The California Highway Patrol (CHP) has written a Frequently Asked Questions (FAQ) document to field questions about the new wireless telephone laws that go into effect on July 1, 2008. Let's take a look at some of the information they have provided.
There are two laws going into effect on July 1. The first addresses drivers over the age of 18. These drivers can use a hands-free device to operate their phone while driving. There is a provision for emergencies, so you can use your phone to summon help, even if you don't have a wireless device. The second refers to younger drivers. Motorists under 18 may not use their phones at all when driving. Passengers are exempt from the requirements to use hands-free devices.
If you're convicted on a violation, the first offense is $20 and subsequent convictions are $50. It's a reportable offense, but you will not receive DMV violation points. It will, however, show on your driving record.
There is no grace period for the law, so have your wireless device in use by July 1. In fact, it's best to get into the habit now so you don't have to worry if you forget when the law takes effect.
You can be pulled over just for using your cell phone if you don't have
a hands-free device. Push-to-talk phones are not exempt from the law,
either, so make sure you have a headset of some sort. You must have one ear uncovered,
so a full headset (one that covers both ears) is not acceptable. If
your phone has a speaker phone function, CHP says that is acceptable as
You're not prohibited from dialing your phone, but CHP strongly recommends that you don't dial and drive. Many phones have a voice-activated feature. It's best if you use it instead. And while text messaging isn't specifically prohibited, an officer can still ticket you if you are, in their opinion, distracted and operating your vehicle in an unsafe manner. And really, text messaging while driving is never safe. Just don't do it.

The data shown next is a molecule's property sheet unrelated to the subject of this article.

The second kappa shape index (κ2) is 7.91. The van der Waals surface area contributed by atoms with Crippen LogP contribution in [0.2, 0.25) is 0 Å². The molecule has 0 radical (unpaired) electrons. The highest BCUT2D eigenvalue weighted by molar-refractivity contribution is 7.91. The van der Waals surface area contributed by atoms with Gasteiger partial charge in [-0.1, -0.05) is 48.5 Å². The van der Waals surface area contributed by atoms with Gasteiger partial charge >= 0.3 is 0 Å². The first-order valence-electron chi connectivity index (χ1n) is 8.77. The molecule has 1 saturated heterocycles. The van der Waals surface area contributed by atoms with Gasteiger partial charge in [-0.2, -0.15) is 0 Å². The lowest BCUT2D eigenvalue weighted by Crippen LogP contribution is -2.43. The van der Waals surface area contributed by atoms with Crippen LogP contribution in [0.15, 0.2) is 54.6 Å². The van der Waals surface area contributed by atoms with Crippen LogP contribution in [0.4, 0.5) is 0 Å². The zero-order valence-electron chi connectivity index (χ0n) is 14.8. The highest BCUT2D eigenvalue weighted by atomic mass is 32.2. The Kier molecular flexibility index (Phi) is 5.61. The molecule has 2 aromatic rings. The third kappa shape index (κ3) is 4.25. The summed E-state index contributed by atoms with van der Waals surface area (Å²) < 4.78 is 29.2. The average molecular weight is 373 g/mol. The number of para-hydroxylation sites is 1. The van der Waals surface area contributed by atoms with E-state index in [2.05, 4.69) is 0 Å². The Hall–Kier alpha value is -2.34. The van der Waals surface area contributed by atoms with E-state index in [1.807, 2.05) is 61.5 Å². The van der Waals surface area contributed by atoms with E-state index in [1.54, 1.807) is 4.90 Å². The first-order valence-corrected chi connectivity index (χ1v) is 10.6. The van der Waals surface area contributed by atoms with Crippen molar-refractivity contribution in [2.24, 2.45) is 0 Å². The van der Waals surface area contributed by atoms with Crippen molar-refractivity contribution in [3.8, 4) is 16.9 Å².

There are some additional items for drivers under 18. Even emancipated minors cannot use their cell phones. And parents won't be able to give teens permission either. Nor will a person over 25 in the car with you allow you to use the phone. The restriction is strict - no driver under 18 can use a phone in the car unless it is an emergency. What's different here is that it is not a stoppable offense if the driver is using a hands-free device. It's considered a secondary violation (like seat belts), so an officer can cite you if you are pulled over for another violation. However, if you use the phone without a hands-free device the officer can pull you over for a primary violation. It's obvious - don't use your phone unless it's an emergency (a real emergency where you need police, fire, or an ambulance) and you won't have to worry about it.
Distracted drivers are a big problem on our roads. Let's hope that this law at least reduces the instances of drivers being preoccupied behind the wheel. When you're operating a large, deadly machine you can't risk anything taking away your attention from your most important task - driving safely.
iPhone image: robertnelson on Flickr.
By Becky Scott